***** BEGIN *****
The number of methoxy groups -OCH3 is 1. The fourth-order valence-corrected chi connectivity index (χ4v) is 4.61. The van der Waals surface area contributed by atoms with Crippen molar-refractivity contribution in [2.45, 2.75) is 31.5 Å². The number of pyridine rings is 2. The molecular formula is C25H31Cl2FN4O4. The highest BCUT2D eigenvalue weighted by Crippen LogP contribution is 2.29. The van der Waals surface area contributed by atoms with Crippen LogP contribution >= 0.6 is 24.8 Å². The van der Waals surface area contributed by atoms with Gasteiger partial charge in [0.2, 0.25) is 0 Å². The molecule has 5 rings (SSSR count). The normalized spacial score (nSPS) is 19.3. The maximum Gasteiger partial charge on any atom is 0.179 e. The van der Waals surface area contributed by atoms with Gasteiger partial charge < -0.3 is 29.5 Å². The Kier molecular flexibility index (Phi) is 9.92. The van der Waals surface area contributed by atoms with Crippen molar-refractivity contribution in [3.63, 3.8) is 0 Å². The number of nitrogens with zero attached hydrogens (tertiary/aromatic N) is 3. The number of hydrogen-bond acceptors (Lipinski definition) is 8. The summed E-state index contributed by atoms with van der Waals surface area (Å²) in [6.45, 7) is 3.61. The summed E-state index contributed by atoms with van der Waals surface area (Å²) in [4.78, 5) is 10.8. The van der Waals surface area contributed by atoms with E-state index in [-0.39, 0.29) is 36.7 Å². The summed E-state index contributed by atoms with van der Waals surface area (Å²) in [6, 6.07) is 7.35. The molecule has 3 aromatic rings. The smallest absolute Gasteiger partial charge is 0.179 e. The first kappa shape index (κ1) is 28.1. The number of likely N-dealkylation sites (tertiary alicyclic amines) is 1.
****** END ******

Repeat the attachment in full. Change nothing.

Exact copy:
The number of methoxy groups -OCH3 is 1. The fourth-order valence-corrected chi connectivity index (χ4v) is 4.61. The van der Waals surface area contributed by atoms with Crippen molar-refractivity contribution in [2.45, 2.75) is 31.5 Å². The number of pyridine rings is 2. The molecular formula is C25H31Cl2FN4O4. The highest BCUT2D eigenvalue weighted by Crippen LogP contribution is 2.29. The van der Waals surface area contributed by atoms with Crippen LogP contribution >= 0.6 is 24.8 Å². The van der Waals surface area contributed by atoms with Gasteiger partial charge in [0.2, 0.25) is 0 Å². The molecule has 5 rings (SSSR count). The normalized spacial score (nSPS) is 19.3. The maximum Gasteiger partial charge on any atom is 0.179 e. The van der Waals surface area contributed by atoms with Gasteiger partial charge < -0.3 is 29.5 Å². The Kier molecular flexibility index (Phi) is 9.92. The van der Waals surface area contributed by atoms with Crippen molar-refractivity contribution in [3.63, 3.8) is 0 Å². The number of nitrogens with zero attached hydrogens (tertiary/aromatic N) is 3. The number of hydrogen-bond acceptors (Lipinski definition) is 8. The summed E-state index contributed by atoms with van der Waals surface area (Å²) in [6.45, 7) is 3.61. The summed E-state index contributed by atoms with van der Waals surface area (Å²) in [4.78, 5) is 10.8. The van der Waals surface area contributed by atoms with E-state index in [-0.39, 0.29) is 36.7 Å². The summed E-state index contributed by atoms with van der Waals surface area (Å²) in [6, 6.07) is 7.35. The molecule has 3 aromatic rings. The smallest absolute Gasteiger partial charge is 0.179 e. The first kappa shape index (κ1) is 28.1. The number of likely N-dealkylation sites (tertiary alicyclic amines) is 1.